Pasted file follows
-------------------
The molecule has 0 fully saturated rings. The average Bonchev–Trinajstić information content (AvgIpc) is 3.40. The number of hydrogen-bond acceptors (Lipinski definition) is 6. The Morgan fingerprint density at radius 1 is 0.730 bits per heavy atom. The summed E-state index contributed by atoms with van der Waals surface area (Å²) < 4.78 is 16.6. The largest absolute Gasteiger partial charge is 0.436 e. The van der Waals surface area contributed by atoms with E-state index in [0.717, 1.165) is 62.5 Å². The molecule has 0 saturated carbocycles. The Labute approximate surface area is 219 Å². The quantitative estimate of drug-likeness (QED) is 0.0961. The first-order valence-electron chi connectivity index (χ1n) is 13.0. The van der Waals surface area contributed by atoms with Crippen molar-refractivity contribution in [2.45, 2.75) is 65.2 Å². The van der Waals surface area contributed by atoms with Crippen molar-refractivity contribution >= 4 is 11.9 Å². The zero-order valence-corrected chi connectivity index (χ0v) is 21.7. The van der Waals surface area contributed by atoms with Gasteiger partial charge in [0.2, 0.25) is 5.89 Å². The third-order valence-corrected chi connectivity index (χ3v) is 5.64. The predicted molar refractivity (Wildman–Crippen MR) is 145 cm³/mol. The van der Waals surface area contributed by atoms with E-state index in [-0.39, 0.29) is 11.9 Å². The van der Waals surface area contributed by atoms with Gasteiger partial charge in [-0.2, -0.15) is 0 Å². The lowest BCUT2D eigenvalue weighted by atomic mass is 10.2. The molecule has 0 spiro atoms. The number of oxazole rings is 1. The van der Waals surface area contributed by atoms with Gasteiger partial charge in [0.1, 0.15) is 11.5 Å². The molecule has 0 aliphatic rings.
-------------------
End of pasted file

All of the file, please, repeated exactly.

The molecule has 0 fully saturated rings. The average Bonchev–Trinajstić information content (AvgIpc) is 3.40. The number of hydrogen-bond acceptors (Lipinski definition) is 6. The Morgan fingerprint density at radius 1 is 0.730 bits per heavy atom. The summed E-state index contributed by atoms with van der Waals surface area (Å²) < 4.78 is 16.6. The largest absolute Gasteiger partial charge is 0.436 e. The van der Waals surface area contributed by atoms with E-state index in [0.717, 1.165) is 62.5 Å². The molecule has 0 saturated carbocycles. The Labute approximate surface area is 219 Å². The quantitative estimate of drug-likeness (QED) is 0.0961. The first-order valence-electron chi connectivity index (χ1n) is 13.0. The van der Waals surface area contributed by atoms with Crippen molar-refractivity contribution in [2.45, 2.75) is 65.2 Å². The van der Waals surface area contributed by atoms with Crippen molar-refractivity contribution >= 4 is 11.9 Å². The zero-order valence-corrected chi connectivity index (χ0v) is 21.7. The van der Waals surface area contributed by atoms with Gasteiger partial charge in [0.2, 0.25) is 5.89 Å². The third-order valence-corrected chi connectivity index (χ3v) is 5.64. The predicted molar refractivity (Wildman–Crippen MR) is 145 cm³/mol. The van der Waals surface area contributed by atoms with E-state index in [-0.39, 0.29) is 11.9 Å². The van der Waals surface area contributed by atoms with Gasteiger partial charge in [-0.2, -0.15) is 0 Å². The lowest BCUT2D eigenvalue weighted by atomic mass is 10.2. The molecule has 0 spiro atoms. The number of oxazole rings is 1. The van der Waals surface area contributed by atoms with Gasteiger partial charge in [0.1, 0.15) is 11.5 Å². The molecule has 0 aliphatic rings.